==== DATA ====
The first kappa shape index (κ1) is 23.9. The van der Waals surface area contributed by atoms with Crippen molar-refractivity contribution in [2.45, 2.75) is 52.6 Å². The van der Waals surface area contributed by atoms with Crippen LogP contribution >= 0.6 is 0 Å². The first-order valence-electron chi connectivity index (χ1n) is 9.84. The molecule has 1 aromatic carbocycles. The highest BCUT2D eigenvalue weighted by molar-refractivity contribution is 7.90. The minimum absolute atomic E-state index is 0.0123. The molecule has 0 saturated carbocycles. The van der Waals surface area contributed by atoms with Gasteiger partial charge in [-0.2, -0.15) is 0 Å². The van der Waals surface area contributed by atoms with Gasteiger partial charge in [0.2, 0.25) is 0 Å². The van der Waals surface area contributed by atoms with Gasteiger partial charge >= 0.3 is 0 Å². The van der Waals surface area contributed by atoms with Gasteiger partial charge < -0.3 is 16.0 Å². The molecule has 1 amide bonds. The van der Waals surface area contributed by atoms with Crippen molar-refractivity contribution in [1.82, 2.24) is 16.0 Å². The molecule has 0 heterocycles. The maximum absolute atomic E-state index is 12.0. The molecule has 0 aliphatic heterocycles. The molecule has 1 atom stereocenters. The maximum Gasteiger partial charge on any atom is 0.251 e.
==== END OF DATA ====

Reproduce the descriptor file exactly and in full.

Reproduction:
The first kappa shape index (κ1) is 23.9. The van der Waals surface area contributed by atoms with Crippen molar-refractivity contribution in [2.45, 2.75) is 52.6 Å². The van der Waals surface area contributed by atoms with Crippen LogP contribution >= 0.6 is 0 Å². The first-order valence-electron chi connectivity index (χ1n) is 9.84. The molecule has 1 aromatic carbocycles. The highest BCUT2D eigenvalue weighted by molar-refractivity contribution is 7.90. The minimum absolute atomic E-state index is 0.0123. The molecule has 0 saturated carbocycles. The van der Waals surface area contributed by atoms with Gasteiger partial charge in [-0.2, -0.15) is 0 Å². The van der Waals surface area contributed by atoms with Gasteiger partial charge in [0.2, 0.25) is 0 Å². The van der Waals surface area contributed by atoms with Gasteiger partial charge >= 0.3 is 0 Å². The van der Waals surface area contributed by atoms with Gasteiger partial charge < -0.3 is 16.0 Å². The molecule has 1 amide bonds. The van der Waals surface area contributed by atoms with Crippen molar-refractivity contribution in [1.82, 2.24) is 16.0 Å². The molecule has 0 heterocycles. The maximum absolute atomic E-state index is 12.0. The molecule has 0 aliphatic heterocycles. The molecule has 1 atom stereocenters. The maximum Gasteiger partial charge on any atom is 0.251 e.